Theory and Application
Edited by Debra Howcroft and Eileen M. Trauth
Chapter 4: Are Social Constructivist Approaches Critical? The Case of IS Failure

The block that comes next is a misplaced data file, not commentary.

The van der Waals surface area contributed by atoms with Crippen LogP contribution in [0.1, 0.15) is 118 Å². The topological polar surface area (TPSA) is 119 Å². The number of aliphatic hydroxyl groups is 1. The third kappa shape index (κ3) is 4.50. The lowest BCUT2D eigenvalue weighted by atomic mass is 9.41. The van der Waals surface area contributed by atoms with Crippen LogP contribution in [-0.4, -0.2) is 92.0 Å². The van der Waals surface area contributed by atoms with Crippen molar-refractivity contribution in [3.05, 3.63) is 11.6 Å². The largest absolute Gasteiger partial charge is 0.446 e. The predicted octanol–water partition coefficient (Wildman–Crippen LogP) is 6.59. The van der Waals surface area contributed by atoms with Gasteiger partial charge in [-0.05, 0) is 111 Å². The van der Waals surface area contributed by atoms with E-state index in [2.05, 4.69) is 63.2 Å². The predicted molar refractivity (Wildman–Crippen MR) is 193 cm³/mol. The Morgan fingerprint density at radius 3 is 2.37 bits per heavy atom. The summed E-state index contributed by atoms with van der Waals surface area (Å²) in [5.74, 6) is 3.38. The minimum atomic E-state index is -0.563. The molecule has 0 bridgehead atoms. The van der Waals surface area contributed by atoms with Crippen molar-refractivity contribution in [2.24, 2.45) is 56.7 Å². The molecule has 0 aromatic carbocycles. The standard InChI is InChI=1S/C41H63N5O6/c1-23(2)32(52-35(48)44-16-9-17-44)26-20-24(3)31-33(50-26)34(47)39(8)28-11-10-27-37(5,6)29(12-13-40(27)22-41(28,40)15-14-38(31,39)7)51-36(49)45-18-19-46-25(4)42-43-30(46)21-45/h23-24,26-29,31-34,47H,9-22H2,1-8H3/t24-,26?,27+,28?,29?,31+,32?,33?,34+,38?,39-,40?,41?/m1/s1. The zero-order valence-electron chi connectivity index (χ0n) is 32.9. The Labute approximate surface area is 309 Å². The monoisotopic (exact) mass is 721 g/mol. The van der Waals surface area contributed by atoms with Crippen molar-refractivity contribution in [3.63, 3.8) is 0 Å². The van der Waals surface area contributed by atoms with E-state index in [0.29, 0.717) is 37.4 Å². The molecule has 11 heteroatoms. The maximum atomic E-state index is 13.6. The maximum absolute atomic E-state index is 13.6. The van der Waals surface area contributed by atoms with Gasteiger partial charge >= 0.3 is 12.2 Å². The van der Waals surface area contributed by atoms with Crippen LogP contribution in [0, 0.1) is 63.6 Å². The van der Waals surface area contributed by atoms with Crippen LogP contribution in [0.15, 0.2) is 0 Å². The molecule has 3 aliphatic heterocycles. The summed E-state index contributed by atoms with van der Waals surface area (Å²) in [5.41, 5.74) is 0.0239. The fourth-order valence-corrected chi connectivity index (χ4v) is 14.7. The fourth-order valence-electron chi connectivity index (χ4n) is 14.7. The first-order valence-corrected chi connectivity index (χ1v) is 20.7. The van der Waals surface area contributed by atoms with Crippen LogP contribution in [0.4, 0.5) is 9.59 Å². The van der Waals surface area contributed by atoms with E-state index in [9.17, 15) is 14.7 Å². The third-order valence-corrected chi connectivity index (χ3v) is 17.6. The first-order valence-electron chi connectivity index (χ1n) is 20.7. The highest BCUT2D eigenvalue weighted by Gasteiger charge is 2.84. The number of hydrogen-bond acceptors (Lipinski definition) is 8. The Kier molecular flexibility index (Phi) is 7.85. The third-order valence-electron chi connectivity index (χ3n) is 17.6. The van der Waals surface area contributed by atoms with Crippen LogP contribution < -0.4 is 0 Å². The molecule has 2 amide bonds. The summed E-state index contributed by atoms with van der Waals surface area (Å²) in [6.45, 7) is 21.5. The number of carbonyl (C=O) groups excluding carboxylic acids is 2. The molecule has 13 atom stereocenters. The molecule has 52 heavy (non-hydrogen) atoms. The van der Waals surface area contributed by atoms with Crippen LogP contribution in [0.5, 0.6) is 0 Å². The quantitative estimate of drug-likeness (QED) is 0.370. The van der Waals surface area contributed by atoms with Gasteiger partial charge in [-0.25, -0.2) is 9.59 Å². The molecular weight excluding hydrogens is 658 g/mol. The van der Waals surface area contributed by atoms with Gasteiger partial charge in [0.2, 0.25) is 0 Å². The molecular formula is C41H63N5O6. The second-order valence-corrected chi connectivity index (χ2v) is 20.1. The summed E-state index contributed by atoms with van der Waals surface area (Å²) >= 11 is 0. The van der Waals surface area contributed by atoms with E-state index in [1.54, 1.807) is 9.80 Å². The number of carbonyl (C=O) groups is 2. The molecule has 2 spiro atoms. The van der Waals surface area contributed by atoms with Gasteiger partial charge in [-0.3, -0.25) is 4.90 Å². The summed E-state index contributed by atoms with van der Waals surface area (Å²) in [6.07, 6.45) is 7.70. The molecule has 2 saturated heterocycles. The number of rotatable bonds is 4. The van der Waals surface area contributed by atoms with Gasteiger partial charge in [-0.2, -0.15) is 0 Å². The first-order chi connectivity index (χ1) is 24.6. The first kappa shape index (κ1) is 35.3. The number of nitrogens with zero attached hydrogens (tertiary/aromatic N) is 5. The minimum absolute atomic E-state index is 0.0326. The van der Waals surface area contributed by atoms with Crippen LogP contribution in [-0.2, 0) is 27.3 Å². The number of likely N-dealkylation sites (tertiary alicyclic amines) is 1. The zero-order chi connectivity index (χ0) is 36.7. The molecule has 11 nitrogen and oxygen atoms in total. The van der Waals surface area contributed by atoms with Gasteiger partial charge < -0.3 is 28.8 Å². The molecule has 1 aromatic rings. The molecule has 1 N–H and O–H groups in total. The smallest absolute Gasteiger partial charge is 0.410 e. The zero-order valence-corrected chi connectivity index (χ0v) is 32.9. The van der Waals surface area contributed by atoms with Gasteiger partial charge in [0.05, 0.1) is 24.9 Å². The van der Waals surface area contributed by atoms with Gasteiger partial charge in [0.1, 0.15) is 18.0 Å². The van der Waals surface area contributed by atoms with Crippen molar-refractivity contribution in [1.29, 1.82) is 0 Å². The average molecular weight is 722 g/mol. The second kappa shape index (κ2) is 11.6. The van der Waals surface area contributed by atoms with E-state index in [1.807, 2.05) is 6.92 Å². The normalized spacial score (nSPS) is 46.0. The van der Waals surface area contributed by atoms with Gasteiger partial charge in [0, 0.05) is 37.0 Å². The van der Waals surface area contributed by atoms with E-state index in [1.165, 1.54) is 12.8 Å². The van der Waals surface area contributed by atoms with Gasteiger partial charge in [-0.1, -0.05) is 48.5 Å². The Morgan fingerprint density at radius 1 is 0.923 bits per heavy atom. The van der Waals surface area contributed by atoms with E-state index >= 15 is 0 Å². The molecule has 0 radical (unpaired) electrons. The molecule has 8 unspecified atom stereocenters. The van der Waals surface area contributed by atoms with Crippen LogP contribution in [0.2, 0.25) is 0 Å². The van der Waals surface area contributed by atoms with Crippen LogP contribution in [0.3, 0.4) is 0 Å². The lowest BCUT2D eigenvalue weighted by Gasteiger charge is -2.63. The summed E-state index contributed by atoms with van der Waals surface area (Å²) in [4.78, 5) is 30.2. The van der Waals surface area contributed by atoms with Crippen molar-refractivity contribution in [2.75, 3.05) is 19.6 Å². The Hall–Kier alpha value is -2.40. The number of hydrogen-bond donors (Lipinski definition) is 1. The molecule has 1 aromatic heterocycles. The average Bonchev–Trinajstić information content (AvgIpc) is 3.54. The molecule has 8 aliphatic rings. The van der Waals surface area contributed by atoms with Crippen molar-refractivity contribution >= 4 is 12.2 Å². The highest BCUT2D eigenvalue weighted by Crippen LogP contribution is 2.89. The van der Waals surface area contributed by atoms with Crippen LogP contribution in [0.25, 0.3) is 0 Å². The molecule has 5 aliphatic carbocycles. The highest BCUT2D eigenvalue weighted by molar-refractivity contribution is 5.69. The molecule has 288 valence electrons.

Nathalie N. Mitev Introduction The information systems (IS) literature has recently witnessed an increasing interest in the adoption of a network perspective to studying the information and communication technology (ICT) innovation process. A social constructivist approach, actor-network theory (ANT), has gained popularity in IS research – see, for instance, the recent special issue of Information Technology and People on ANT and IS (Hanseth et al. 2004). It is therefore important to examine its application to IS research and its potential for critical IS research, about which there has been some debate already (for example, Walsham 1997). This chapter ﬁrst reviews the basic premises of social construction and constructivism in general and how science and technology studies (STS) have adopted these theoretical outlooks, long before IS research – indeed, it is mainly through an interest in developments in STS that IS researchers discovered ANT. As a result, some questions are raised concerning the nature of the ‘critical’, about which there is also some divergence in critical IS research. The notion of IS failure is then used to illustrate the main differences between more mainstream functionalist understandings and interpretivist, constructivist and critical perspectives. The ANT refusal to distinguish between the social and the technical, and its notions of actor networks, symmetry and translation are explored using a few examples of failure case studies in order to assess what elements of criticality can be brought to IS research by social constructivist analyses of technology. Finally, some suggestions are made to ensure that constructivist approaches can...
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